Portrayal of psychiatric genetics in Australian print news media, 1996-2009

Publication Type:
Journal Article
Citation:
Medical Journal of Australia, 2011, 195 (7), pp. 401 - 404
Issue Date:
2011-10-03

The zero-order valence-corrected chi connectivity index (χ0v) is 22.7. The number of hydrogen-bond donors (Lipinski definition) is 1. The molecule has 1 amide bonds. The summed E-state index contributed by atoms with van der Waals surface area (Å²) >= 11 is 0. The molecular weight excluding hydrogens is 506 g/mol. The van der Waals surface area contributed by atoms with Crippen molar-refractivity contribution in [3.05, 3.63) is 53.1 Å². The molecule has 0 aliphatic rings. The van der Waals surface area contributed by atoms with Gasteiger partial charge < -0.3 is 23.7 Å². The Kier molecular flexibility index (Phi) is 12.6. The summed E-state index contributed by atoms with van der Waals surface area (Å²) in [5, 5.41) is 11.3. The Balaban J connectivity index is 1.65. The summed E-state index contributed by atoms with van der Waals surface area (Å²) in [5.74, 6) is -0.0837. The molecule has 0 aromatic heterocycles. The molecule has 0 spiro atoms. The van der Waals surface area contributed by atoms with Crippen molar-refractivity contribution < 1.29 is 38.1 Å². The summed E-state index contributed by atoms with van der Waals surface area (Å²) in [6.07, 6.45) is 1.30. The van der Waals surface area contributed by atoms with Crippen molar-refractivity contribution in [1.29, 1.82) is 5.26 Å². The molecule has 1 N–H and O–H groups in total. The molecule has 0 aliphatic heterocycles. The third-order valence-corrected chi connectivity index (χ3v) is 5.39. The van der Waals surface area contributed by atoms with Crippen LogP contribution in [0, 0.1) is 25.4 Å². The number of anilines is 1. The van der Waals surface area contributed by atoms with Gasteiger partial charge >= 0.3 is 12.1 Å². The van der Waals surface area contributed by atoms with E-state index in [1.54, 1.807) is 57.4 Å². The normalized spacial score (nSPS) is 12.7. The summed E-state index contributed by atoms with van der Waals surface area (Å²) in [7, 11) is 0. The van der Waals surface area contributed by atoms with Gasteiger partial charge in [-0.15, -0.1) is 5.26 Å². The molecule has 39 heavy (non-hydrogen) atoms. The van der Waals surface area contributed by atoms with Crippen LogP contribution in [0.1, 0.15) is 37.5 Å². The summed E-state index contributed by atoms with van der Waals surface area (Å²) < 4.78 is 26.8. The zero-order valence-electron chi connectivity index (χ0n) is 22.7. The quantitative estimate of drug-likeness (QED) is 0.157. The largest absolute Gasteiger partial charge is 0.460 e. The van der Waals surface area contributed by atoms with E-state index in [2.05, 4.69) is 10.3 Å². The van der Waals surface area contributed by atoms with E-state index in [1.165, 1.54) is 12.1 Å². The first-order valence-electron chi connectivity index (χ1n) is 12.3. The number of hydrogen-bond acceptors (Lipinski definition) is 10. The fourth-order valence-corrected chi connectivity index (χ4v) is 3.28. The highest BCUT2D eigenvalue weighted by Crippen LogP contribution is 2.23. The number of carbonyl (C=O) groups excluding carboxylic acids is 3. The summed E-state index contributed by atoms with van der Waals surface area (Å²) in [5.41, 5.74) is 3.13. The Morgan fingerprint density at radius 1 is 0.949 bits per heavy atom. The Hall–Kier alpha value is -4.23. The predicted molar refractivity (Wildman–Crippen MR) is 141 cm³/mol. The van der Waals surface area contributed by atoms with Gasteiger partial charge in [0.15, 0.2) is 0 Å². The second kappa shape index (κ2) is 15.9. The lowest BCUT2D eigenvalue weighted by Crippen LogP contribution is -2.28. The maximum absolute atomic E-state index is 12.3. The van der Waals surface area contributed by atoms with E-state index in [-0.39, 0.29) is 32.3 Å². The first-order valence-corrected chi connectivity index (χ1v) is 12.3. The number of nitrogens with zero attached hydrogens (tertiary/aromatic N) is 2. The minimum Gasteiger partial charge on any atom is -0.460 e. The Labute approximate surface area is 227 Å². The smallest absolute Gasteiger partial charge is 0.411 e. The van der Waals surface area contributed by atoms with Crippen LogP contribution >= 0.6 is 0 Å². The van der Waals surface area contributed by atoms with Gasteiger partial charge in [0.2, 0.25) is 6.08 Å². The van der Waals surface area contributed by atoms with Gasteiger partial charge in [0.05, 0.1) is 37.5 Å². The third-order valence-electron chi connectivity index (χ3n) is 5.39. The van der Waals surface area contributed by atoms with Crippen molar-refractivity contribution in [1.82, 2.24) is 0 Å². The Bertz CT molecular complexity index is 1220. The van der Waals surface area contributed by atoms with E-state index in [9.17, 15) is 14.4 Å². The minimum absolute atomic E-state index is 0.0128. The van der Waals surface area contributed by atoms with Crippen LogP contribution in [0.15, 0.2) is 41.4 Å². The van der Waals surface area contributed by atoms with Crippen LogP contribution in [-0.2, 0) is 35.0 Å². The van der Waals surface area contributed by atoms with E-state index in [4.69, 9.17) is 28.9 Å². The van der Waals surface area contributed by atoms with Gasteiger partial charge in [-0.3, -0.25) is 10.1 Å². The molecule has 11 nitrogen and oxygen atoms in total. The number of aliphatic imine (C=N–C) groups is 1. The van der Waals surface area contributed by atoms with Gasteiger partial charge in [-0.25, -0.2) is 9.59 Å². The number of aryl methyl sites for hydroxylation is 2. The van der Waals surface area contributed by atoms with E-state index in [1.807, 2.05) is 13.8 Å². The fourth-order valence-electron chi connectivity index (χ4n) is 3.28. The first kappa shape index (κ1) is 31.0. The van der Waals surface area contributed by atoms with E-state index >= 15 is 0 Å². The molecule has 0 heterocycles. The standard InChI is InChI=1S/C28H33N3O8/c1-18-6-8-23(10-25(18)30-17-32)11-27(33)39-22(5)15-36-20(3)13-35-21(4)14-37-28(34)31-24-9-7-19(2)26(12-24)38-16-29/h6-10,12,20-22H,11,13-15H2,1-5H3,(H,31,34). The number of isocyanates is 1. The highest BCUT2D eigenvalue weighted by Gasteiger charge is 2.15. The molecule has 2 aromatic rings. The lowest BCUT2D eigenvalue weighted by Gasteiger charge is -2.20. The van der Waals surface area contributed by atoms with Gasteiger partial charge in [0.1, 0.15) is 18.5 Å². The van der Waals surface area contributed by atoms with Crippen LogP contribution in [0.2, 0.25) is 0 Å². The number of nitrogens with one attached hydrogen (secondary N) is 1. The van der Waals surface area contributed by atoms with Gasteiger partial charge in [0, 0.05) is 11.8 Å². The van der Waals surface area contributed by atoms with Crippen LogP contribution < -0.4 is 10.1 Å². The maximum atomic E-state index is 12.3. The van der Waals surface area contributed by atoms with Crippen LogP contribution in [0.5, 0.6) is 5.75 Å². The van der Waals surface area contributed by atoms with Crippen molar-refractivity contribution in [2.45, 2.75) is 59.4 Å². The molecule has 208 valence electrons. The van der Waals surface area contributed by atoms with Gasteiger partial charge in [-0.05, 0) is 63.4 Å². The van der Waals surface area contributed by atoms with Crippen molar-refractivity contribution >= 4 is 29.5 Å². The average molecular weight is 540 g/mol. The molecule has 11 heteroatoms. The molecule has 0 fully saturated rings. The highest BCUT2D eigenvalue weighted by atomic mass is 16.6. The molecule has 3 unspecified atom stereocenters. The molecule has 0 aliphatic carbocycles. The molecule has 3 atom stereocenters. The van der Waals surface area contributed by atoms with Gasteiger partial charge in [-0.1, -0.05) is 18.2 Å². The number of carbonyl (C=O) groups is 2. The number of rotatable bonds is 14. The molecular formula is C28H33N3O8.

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Objective: To investigate how Australian print news media portray psychiatric genetics. Design and setting: Content and framing analysis of a structured sample of print news items about psychiatric genetics published in Australian newspapers between 1996 and 2009. Main outcome measures: Identify dominant discourses about aetiology of mental illness, and perceived clinical outcomes and implications of psychiatric genetics research. Results: We analysed 406 eligible items about the genetics of psychiatric disorders. News coverage of psychiatric genetics has steadily increased since 1996. Items attributing the aetiology of psychiatric disorders to gene-environment interactions (51%) outnumbered items attributing only genetic (30%) or only environmental factors (20%). Of items that referred to heritability of mental illness, frames of genetic determinism (78%) occurred more frequently than probabilistic frames (22%). Of frames related to genetic prophesy, genetic optimism frames (78%) were used more frequently than frames of genetic pessimism (22%). Psychosocial and ethical implications of psychiatric genetics received comparatively relatively little coverage (23%). The analysis identified 22 predictions about psychiatric genetic discoveries and the availability of molecular-based interventions in psychiatry, most of which (20/ 22, 91%) failed to manifest by the predicted year. Conclusions: Excessive optimism about the power of genetic technology in psychiatric health care, perceived clinical benefits, and largely unfulfilled predictions about availability of these benefits could encourage unrealistic expectations about future molecular-based treatment options for mental health.
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